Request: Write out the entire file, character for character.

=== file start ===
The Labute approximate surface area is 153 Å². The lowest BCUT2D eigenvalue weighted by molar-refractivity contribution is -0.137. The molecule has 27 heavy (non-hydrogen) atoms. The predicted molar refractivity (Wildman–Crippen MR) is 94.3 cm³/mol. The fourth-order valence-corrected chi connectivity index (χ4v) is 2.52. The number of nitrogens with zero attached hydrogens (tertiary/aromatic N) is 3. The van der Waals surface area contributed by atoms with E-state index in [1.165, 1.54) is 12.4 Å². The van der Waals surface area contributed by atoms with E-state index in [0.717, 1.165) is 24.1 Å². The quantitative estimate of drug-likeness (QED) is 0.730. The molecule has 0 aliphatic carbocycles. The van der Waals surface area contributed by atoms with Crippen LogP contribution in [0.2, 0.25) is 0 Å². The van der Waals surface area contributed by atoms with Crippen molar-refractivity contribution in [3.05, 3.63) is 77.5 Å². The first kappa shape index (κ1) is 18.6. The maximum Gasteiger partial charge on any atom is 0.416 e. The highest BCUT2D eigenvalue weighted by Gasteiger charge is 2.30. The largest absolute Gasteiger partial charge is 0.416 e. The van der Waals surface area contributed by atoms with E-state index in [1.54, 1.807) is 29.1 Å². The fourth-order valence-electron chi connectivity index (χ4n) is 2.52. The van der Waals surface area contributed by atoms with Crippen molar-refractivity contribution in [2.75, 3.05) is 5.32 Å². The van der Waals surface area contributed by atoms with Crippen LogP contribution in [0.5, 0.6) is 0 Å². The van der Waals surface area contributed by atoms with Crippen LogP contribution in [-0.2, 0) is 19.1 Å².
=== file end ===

The Labute approximate surface area is 153 Å². The lowest BCUT2D eigenvalue weighted by molar-refractivity contribution is -0.137. The molecule has 27 heavy (non-hydrogen) atoms. The predicted molar refractivity (Wildman–Crippen MR) is 94.3 cm³/mol. The fourth-order valence-corrected chi connectivity index (χ4v) is 2.52. The number of nitrogens with zero attached hydrogens (tertiary/aromatic N) is 3. The van der Waals surface area contributed by atoms with E-state index in [1.165, 1.54) is 12.4 Å². The van der Waals surface area contributed by atoms with E-state index in [0.717, 1.165) is 24.1 Å². The quantitative estimate of drug-likeness (QED) is 0.730. The molecule has 0 aliphatic carbocycles. The van der Waals surface area contributed by atoms with Crippen LogP contribution in [0.2, 0.25) is 0 Å². The van der Waals surface area contributed by atoms with Crippen molar-refractivity contribution in [3.05, 3.63) is 77.5 Å². The first kappa shape index (κ1) is 18.6. The maximum Gasteiger partial charge on any atom is 0.416 e. The highest BCUT2D eigenvalue weighted by Gasteiger charge is 2.30. The largest absolute Gasteiger partial charge is 0.416 e. The van der Waals surface area contributed by atoms with E-state index in [1.54, 1.807) is 29.1 Å². The fourth-order valence-electron chi connectivity index (χ4n) is 2.52. The van der Waals surface area contributed by atoms with Crippen molar-refractivity contribution in [2.75, 3.05) is 5.32 Å². The van der Waals surface area contributed by atoms with Crippen LogP contribution in [0.5, 0.6) is 0 Å². The van der Waals surface area contributed by atoms with Crippen LogP contribution in [-0.2, 0) is 19.1 Å².